Birth: 1776 Death: 1864-10-17
Mrs
Compston
Birth: 1800 Death: 1851-06-04
and Eliza
Birth: 1776 Death: 1864-10-17
came to tea. Your friend
Unknown
was
very agreeable we all had some curiosity to know whether
Page 2

he was a bachellor or married man but he left us in doubt
he was to leave town this morning. William Beardsley
Birth: 1816-03-27 Death: 1900-01-25
accom-
panied him to Church in the morning. The latter
part of the day then was a Sunday School meeting
composed of all the Churches except ours–our teachers
were invited to join in this novel mode of celebrating
our national festival, but very properly declined,
the children after being lectured about 2 hours were
marched to the 1st Church where they partook
of some refreshments prepared for the occasion. I
believe with Solomon that there is a time for every thing
and I do not believe the 4th of July is a day which
ought to be devoted entirely to religious observances.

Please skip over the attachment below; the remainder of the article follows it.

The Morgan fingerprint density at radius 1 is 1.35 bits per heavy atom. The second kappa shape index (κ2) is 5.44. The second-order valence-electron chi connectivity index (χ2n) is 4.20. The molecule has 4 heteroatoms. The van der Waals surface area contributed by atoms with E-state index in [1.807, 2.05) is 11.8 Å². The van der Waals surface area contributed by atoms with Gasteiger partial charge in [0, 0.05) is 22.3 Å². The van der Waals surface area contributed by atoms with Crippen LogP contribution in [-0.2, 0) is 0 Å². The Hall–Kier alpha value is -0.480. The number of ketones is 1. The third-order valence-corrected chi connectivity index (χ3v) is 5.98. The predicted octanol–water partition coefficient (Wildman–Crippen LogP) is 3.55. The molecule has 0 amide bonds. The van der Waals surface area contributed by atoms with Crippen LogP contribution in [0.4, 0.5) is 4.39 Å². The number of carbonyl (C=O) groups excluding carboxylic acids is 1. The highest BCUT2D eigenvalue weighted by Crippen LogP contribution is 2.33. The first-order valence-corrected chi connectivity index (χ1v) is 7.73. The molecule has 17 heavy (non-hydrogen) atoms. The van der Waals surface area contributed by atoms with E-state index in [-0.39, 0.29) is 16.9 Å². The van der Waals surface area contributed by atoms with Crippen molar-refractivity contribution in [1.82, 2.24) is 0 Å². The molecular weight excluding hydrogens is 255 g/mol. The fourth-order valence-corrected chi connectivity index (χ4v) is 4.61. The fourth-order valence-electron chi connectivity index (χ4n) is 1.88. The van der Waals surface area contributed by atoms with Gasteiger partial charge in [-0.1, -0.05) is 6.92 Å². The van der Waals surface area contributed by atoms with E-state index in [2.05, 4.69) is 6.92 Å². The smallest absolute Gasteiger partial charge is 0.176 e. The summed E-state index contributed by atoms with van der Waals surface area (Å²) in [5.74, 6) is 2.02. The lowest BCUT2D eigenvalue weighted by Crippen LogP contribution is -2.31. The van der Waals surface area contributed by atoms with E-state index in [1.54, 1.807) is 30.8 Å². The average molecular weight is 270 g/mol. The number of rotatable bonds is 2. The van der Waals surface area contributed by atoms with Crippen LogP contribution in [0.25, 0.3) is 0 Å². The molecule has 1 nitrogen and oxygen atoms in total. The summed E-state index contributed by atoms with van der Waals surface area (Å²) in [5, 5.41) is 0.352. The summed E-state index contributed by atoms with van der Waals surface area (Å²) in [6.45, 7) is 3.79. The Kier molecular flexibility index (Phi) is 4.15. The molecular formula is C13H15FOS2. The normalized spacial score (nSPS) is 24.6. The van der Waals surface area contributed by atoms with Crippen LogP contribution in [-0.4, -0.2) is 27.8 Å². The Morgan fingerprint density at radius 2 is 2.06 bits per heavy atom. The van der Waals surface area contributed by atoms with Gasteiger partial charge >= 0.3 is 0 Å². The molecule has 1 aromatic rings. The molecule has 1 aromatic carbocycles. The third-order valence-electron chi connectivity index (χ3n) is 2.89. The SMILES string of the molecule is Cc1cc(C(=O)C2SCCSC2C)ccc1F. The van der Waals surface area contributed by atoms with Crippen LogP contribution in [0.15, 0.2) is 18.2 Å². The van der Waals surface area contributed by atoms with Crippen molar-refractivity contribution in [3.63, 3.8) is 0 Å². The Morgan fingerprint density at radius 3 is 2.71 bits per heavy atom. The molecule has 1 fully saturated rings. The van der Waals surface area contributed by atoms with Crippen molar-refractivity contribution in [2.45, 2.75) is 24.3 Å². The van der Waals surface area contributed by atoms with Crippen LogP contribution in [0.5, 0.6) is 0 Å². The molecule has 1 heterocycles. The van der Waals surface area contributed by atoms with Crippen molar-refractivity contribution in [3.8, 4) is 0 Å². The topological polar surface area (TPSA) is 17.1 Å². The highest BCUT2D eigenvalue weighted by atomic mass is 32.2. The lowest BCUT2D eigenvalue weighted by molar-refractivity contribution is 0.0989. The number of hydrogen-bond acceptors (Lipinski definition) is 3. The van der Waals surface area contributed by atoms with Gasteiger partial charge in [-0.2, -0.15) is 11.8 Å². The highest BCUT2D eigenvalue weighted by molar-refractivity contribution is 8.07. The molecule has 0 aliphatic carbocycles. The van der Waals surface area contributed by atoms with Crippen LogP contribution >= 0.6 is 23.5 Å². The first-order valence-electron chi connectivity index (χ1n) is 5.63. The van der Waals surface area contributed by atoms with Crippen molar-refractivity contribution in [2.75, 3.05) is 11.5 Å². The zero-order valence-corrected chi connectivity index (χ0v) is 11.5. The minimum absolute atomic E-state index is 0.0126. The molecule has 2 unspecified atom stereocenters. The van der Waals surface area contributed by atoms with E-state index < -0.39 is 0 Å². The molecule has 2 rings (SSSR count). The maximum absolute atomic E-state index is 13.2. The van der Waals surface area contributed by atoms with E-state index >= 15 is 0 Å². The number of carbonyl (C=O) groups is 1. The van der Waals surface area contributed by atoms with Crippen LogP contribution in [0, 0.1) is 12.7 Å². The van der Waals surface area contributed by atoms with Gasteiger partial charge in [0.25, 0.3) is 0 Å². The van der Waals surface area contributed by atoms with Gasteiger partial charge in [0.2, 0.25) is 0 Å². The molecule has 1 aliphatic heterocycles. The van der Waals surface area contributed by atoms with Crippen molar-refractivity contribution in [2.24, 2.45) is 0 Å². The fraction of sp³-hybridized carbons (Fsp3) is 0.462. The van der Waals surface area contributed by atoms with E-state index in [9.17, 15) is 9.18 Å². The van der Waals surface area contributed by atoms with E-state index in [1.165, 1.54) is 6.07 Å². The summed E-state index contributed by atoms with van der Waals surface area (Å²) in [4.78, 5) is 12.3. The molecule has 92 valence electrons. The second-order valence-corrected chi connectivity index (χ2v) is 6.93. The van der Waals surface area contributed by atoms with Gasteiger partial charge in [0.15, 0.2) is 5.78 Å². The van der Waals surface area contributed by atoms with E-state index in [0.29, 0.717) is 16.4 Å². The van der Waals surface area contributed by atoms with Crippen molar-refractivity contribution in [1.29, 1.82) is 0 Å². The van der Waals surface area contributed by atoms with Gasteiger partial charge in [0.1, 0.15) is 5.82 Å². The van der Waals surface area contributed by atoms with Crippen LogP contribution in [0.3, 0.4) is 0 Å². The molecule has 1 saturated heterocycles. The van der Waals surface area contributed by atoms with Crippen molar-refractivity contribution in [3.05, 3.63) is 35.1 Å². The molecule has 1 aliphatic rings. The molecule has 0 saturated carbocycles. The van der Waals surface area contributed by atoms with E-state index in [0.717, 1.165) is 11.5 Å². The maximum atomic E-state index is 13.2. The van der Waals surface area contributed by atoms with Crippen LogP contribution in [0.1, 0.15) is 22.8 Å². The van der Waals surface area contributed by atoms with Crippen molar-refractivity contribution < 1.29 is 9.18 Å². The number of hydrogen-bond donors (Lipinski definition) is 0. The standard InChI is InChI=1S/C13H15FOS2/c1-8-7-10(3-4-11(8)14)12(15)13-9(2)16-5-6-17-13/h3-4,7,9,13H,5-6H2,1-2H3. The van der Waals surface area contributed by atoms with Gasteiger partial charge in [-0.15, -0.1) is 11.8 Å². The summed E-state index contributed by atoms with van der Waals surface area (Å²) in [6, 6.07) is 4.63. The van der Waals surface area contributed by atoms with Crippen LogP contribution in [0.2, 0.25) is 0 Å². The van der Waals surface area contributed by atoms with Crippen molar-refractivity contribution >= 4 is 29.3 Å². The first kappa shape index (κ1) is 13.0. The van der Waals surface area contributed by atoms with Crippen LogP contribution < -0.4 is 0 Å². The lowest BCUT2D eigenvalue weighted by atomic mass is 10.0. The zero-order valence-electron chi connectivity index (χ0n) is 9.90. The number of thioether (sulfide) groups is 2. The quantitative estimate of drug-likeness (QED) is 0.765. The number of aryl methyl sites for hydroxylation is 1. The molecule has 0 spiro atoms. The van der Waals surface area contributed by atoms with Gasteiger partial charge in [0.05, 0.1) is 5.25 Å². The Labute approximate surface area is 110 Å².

The boys
x Birth: 1830-07-08  Death: 1915-04-25  Birth: 1826-10-01  Death: 1876-09-11 
carried the point about the bonfires after much
opposition–the fires were about in the centre of the town
but commenced too late at night to allow our little
boys to be spectators. I allowed Gus to go to the
Exchange half an hour when he came home and went quietly
to bed. Yesterday the firecrackers double headers wheels
and serpents were very abundant but is is all over
now. Mc Clallan
Birth: 1791 Death: 1860-11-16
took them to the garden in the
evening. I believe the the day passed in a very
satisfactory manner. Tuesday evening I went to Mrs
Smiths
Unknown
to read Marcia
Birth: 1794-07-23 Death: 1839-10-28Certainty: Probable
's letters–found Caroline
Birth: 1822-02-11 Death: 1894-01-01
& her
mother in a much happier mood than when I
last saw them–had just received a letter from
Henry
Unknown
–very affectionately written which seemed to be ample
atonement to them–they are very impatient to
have Henry come home with his bride. I read the
letter to Smith
Unknown
he said he was very glad to get
a rational account of the girl
Unknown
–he has changed
for the worse since I saw him–suffers less
with pain this warm weather but more debilitated.
Page 3

I am very sorry to hear of your fathers
Birth: 1768-12-05 Death: 1849-08-24
illness I trust ere this
he has recovered from the attack. A letter came to you from
Cornelia